Photo by Kamil Bialous
Fifteen years ago, I bought a secondhand sky-blue 1979 Trek, a road bike only slightly younger than me. It was a step into an unfamiliar world of elegant vehicles – until then, my rides had all been cheap, rusty or semibroken.
Pedaling home from the bike shop, stretched over the low-slung handlebars, I noted some things.
“My hands hurt,” I told my companion, a former bike mechanic. “The seat hurts. And my neck hurts.”
“Changing hand positions should help,” he said. “The rest, you have to get used to.”
I kept riding. But the posture the sleek bike required – weight on the hands, crotch against an unforgiving racing seat, back in a range of diagonal angles, neck craning – was rekindling some old injuries.
“Could a person put different handlebars on a bike? To sit up?” I asked.
“You’d have to change out a few other parts,” the ex-mechanic said, “but you could do it.”
Weeks of size miscalculations and trips to the used-parts bin later, the Trek was set up like a funny, small-boned cruiser. And then I discovered something I didn’t anticipate: I loved getting around on a bike. I wanted to ride every day. The upright riding position dates back to the earliest days of cycling. From the nineteenth century onward, riders could sit up as if in a chair, whether they tooled around on velocipedes, penny-farthings, safety bicycles, roadsters or cruisers. Today – as evidenced by the Flying Pigeon in China, Denmark’s utility bicycles, India’s classic roadsters, or the Netherlands’ “opafiets” and “omafiets” models – the practical, easy-to-ride upright bike remains the two-wheeled standard for much of the world. While their names and styles vary, uprights often have additional convenient features like racks, rear-wheel skirt guards, internal gear hubs and chainguards, allowing riders to carry cargo, shift gears reliably and protect their clothes.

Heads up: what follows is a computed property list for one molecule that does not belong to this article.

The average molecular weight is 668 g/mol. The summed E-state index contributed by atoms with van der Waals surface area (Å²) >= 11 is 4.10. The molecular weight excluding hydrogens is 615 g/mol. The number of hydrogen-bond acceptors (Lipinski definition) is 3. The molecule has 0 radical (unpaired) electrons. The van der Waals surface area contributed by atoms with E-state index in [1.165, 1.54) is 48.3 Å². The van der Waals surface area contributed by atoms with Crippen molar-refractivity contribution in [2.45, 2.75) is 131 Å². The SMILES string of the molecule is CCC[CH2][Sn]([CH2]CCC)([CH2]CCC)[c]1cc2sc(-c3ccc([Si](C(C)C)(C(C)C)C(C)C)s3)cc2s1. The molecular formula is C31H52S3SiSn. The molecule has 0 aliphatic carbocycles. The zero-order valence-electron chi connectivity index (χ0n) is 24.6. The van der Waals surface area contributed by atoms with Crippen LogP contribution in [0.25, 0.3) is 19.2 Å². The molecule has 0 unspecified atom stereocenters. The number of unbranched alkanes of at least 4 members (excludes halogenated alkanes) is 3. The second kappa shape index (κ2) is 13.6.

Swept-back handlebars are a common denominator of upright bikes, but additional elements can also help riders achieve a comfortable vertical posture. These frequently include a long, upright stem (the part that attaches the handlebars to the frame); wide, shock-absorbing tires; “relaxed” frame geometry (i.e., long chainstays and less-vertical head tubes and seat tubes); and a shock-absorbent, often sprung saddle.
The rider-friendly features of uprights tend to encourage a different style of riding than the recreation-oriented North American norm. In countries where the bicycle is a broadly accepted means of travel, people frequently ride simply for transportation, wearing everyday clothes. Whether a rider’s destination requires pants or a skirt, flip-flops or heels, shalwar khameez or a suit, the clothes-saving components common on upright roadsters help make owning a separate cycling outfit unnecessary.
Convenience aside, riders may find some welcome ergonomic relief when they get vertical. Sitting upright on a bike, as sporting goods mega-retailer REI’s website puts it, “reduces strain on your hands, wrists and shoulders.” Physical therapist and bicycle commuter Jutta Schneider concurs: “It’s a very natural position to be in. Low handlebars and a really forward posture can be hard on the neck – and when you add rotation to the mix, it’s especially taxing.” Upright posture, she explained, can also help the lumbar spine, hands and wrists. “So many people we see have these wrist injuries from being in the tech world – you’re seeing so many chronic overuse injuries in wrists. The upright riding position doesn’t load your upper extremities so much, and that’s helpful.” It’s worth noting, however, that verticality doesn’t necessarily confer instant ergonomic benefits. “You can still have bad posture on an upright bike,” Schneider clarified. “You need to maintain a healthy spinal position – that’s always important, no matter what bike you’re on.”